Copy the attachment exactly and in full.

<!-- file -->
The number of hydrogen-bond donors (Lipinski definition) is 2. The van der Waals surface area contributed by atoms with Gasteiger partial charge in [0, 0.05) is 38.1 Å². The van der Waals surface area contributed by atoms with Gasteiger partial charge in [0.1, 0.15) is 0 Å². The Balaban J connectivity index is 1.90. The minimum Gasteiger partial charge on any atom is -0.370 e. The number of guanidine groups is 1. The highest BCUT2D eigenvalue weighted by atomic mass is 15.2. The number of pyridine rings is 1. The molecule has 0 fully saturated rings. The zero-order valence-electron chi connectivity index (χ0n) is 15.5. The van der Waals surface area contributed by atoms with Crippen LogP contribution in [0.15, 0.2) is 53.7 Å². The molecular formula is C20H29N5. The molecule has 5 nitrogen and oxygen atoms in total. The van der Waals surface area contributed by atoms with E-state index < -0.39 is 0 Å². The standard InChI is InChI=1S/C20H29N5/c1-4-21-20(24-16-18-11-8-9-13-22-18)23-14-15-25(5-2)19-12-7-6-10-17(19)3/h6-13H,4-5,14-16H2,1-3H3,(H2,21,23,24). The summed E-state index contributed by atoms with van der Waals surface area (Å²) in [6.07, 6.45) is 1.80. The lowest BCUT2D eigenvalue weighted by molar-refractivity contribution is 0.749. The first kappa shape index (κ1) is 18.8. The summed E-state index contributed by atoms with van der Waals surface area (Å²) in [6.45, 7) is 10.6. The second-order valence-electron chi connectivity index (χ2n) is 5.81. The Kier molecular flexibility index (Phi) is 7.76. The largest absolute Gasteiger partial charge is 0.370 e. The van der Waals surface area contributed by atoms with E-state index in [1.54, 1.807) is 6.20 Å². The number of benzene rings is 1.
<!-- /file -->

The number of hydrogen-bond donors (Lipinski definition) is 2. The van der Waals surface area contributed by atoms with Gasteiger partial charge in [0, 0.05) is 38.1 Å². The van der Waals surface area contributed by atoms with Gasteiger partial charge in [0.1, 0.15) is 0 Å². The Balaban J connectivity index is 1.90. The minimum Gasteiger partial charge on any atom is -0.370 e. The number of guanidine groups is 1. The highest BCUT2D eigenvalue weighted by atomic mass is 15.2. The number of pyridine rings is 1. The molecule has 0 fully saturated rings. The zero-order valence-electron chi connectivity index (χ0n) is 15.5. The van der Waals surface area contributed by atoms with Crippen LogP contribution in [0.15, 0.2) is 53.7 Å². The molecular formula is C20H29N5. The molecule has 5 nitrogen and oxygen atoms in total. The van der Waals surface area contributed by atoms with E-state index < -0.39 is 0 Å². The standard InChI is InChI=1S/C20H29N5/c1-4-21-20(24-16-18-11-8-9-13-22-18)23-14-15-25(5-2)19-12-7-6-10-17(19)3/h6-13H,4-5,14-16H2,1-3H3,(H2,21,23,24). The summed E-state index contributed by atoms with van der Waals surface area (Å²) in [6.07, 6.45) is 1.80. The lowest BCUT2D eigenvalue weighted by molar-refractivity contribution is 0.749. The first kappa shape index (κ1) is 18.8. The summed E-state index contributed by atoms with van der Waals surface area (Å²) in [6.45, 7) is 10.6. The second-order valence-electron chi connectivity index (χ2n) is 5.81. The Kier molecular flexibility index (Phi) is 7.76. The largest absolute Gasteiger partial charge is 0.370 e. The van der Waals surface area contributed by atoms with E-state index in [1.54, 1.807) is 6.20 Å². The number of benzene rings is 1.